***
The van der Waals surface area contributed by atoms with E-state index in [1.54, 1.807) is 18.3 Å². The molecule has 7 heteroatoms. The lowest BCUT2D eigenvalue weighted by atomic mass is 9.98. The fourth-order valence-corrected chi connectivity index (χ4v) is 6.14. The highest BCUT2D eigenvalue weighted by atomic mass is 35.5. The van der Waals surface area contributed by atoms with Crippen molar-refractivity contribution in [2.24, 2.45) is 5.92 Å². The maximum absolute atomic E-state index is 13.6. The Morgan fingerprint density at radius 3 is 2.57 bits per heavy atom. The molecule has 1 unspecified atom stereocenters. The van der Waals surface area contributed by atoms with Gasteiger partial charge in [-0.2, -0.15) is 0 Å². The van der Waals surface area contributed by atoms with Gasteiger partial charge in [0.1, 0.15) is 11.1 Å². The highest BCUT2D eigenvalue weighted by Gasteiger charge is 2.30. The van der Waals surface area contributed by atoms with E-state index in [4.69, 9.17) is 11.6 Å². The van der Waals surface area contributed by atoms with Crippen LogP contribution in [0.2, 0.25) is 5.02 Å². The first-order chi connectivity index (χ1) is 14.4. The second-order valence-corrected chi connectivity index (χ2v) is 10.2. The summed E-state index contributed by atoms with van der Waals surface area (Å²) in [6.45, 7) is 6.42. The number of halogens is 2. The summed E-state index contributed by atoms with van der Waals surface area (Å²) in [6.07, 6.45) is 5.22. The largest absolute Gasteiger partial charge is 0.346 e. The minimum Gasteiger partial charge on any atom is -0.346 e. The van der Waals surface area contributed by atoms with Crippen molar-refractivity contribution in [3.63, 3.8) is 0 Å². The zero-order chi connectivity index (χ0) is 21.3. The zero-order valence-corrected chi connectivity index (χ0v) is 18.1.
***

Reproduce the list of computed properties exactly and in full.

The van der Waals surface area contributed by atoms with E-state index in [1.54, 1.807) is 18.3 Å². The molecule has 7 heteroatoms. The lowest BCUT2D eigenvalue weighted by atomic mass is 9.98. The fourth-order valence-corrected chi connectivity index (χ4v) is 6.14. The highest BCUT2D eigenvalue weighted by atomic mass is 35.5. The van der Waals surface area contributed by atoms with Crippen molar-refractivity contribution in [2.24, 2.45) is 5.92 Å². The maximum absolute atomic E-state index is 13.6. The Morgan fingerprint density at radius 3 is 2.57 bits per heavy atom. The molecule has 1 unspecified atom stereocenters. The van der Waals surface area contributed by atoms with Gasteiger partial charge in [-0.2, -0.15) is 0 Å². The van der Waals surface area contributed by atoms with Gasteiger partial charge in [0.1, 0.15) is 11.1 Å². The highest BCUT2D eigenvalue weighted by Gasteiger charge is 2.30. The van der Waals surface area contributed by atoms with E-state index in [4.69, 9.17) is 11.6 Å². The van der Waals surface area contributed by atoms with Crippen LogP contribution in [0.2, 0.25) is 5.02 Å². The first-order chi connectivity index (χ1) is 14.4. The second-order valence-corrected chi connectivity index (χ2v) is 10.2. The summed E-state index contributed by atoms with van der Waals surface area (Å²) in [6.45, 7) is 6.42. The number of halogens is 2. The summed E-state index contributed by atoms with van der Waals surface area (Å²) in [6.07, 6.45) is 5.22. The largest absolute Gasteiger partial charge is 0.346 e. The minimum Gasteiger partial charge on any atom is -0.346 e. The van der Waals surface area contributed by atoms with Crippen molar-refractivity contribution in [3.63, 3.8) is 0 Å². The zero-order chi connectivity index (χ0) is 21.3. The zero-order valence-corrected chi connectivity index (χ0v) is 18.1.